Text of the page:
In this tutorial, I’m showing you the workflow to go from LRTimelapse to DaVinci Resolve.
I'm making sure you retain the highest possible quality throughout this process.
We’ll be going from your timelapse sequence RAW files, to deflickering them, to finishing your edit in DaVinci Resolve.
Check out LRTimelapse here and DaVinci Resolve here.
Firstly, you need to shoot a timelapse.
Set your camera to Manual mode, disable autofocus & image review, capture RAW photos, etc.
You can find tutorials on how to shoot a timelapse in this playlist here or in my free e-book down below.
Secondly, either edit your photos in Lightroom and LRTimelapse, or in LRTimelapse alone (check out this video about that here) to add your deflickering and ramping, etc.
If you want to learn how to edit your timelapse in just LRTimelapse you can watch this tutorial video.
Thirdly, you want to take your timelapses into DaVinci Resolve for further color grading, adding effects, transitions, and finishing them in a timeline to export your final master file.
Now there are two methods to do this, I’ll explain both and then show you which one I recommend, and why.
The first method is to use LRTimelapse and Lightroom to turn your RAW sequence into a TIFF sequence, and then take that sequence into DaVinci Resolve. TIFF files can hold an enormous amount of data, which is good for further color grading and editing, but they don’t work as smoothly in DaVinci Resolve.
Finish your editing in LRTimelapse then use Lightroom Classic to export a sequence of 16-bit TIFF files, then import that into DaVinci Resolve.
The second method is to use LRTimelapse to render your RAW sequence into a high-quality video file, then take it into DaVinci Resolve. The video codec you want to use here is Apple ProRes 4444. Here’s a blurb from the ProRes white paper:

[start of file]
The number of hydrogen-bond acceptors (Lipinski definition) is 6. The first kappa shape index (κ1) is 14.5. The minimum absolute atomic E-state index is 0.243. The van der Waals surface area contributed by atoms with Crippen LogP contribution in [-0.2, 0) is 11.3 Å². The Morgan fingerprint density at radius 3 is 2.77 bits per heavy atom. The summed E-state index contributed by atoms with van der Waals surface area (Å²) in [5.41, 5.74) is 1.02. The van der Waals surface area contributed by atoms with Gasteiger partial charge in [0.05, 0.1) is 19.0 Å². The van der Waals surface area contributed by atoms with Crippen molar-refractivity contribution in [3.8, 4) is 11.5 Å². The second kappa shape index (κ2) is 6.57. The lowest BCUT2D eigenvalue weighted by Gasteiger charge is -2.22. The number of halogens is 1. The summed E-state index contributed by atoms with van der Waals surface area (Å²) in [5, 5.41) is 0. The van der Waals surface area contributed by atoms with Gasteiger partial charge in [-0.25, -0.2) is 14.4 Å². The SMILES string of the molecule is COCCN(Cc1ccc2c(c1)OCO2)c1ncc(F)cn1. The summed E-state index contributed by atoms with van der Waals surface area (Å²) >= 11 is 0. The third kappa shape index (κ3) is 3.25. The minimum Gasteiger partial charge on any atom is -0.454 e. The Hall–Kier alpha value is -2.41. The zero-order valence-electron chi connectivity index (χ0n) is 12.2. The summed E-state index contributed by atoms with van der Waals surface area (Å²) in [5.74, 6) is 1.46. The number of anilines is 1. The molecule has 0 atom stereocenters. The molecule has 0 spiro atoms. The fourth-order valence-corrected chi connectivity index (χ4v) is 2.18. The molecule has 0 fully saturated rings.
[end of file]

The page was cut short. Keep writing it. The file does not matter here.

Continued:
“Apple ProRes 4444 is an extremely high-quality version of ProRes for 4:4:4:4 image sources. This codec features full-resolution, mastering-quality 4:4:4:4 RGBA color and visual fidelity that is perceptually indistinguishable from the original material. It is a high-quality solution for storing and exchanging motion graphics and composites, with excellent multi-generation performance and a mathematically lossless alpha channel up to 16 bits. This codec features a remarkably low data rate compared to uncompressed 4:4:4 HD, with a target data rate of approximately 330 Mbps for 4:4:4 sources at 1920 x 1080 and 29.97 fps. It also offers direct encoding of, and decoding to, both RGB and Y’CBCR pixel formats.”
So Apple ProRes 4444 is virtually lossless, which is what you want if you’re going to add further edits before exporting your final file.
If your system doesn’t support ProRes, you could also use the Avid DNxHR 444 codec, which is a finishing quality or cinema-quality 12-bit 4:4:4 codec.
So my preferred method is the last one, as DaVinci Resolve works better with video files than with image sequences.
I’m working on a video comparing deflickering timelapse footage with LRTimelapse VS DaVinci Resolve, which I think will be important.
Please let me know in the comments if you’d like to see that and please subscribe and maybe join the channel starting at $1 per month.
Get all the best tools and techniques to become a great timelapse photographer.
- Master the art of timelapse in no time with The Ultimate Timelapse Course.
- Or get the e-book version The Ultimate Timelapse Guide.
- Create captivating hyperlapses with The Ultimate Hyperlapse Guide.
- Build your own passive income system with Passive Income For Creatives.
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